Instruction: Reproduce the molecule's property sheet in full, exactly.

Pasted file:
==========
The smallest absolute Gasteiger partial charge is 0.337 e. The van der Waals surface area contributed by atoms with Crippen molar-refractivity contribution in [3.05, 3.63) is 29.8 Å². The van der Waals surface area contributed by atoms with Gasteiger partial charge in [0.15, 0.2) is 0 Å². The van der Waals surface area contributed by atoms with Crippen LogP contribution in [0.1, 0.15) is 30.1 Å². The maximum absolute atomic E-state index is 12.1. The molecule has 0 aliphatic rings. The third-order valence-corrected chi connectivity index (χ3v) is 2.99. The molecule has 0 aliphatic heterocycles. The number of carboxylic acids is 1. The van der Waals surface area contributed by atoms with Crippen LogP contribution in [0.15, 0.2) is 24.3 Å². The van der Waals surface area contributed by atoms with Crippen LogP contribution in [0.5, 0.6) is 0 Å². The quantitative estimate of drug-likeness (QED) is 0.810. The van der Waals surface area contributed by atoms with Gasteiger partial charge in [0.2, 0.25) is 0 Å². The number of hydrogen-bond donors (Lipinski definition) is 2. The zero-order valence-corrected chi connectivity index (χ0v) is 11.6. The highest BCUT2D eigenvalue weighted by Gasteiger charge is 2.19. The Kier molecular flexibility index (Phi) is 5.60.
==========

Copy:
The smallest absolute Gasteiger partial charge is 0.337 e. The van der Waals surface area contributed by atoms with Crippen molar-refractivity contribution in [3.05, 3.63) is 29.8 Å². The van der Waals surface area contributed by atoms with Gasteiger partial charge in [0.15, 0.2) is 0 Å². The van der Waals surface area contributed by atoms with Crippen LogP contribution in [0.1, 0.15) is 30.1 Å². The maximum absolute atomic E-state index is 12.1. The molecule has 0 aliphatic rings. The third-order valence-corrected chi connectivity index (χ3v) is 2.99. The molecule has 0 aliphatic heterocycles. The number of carboxylic acids is 1. The van der Waals surface area contributed by atoms with Crippen LogP contribution in [0.15, 0.2) is 24.3 Å². The van der Waals surface area contributed by atoms with Crippen LogP contribution in [0.5, 0.6) is 0 Å². The quantitative estimate of drug-likeness (QED) is 0.810. The van der Waals surface area contributed by atoms with Gasteiger partial charge in [0.2, 0.25) is 0 Å². The number of hydrogen-bond donors (Lipinski definition) is 2. The zero-order valence-corrected chi connectivity index (χ0v) is 11.6. The highest BCUT2D eigenvalue weighted by Gasteiger charge is 2.19. The Kier molecular flexibility index (Phi) is 5.60.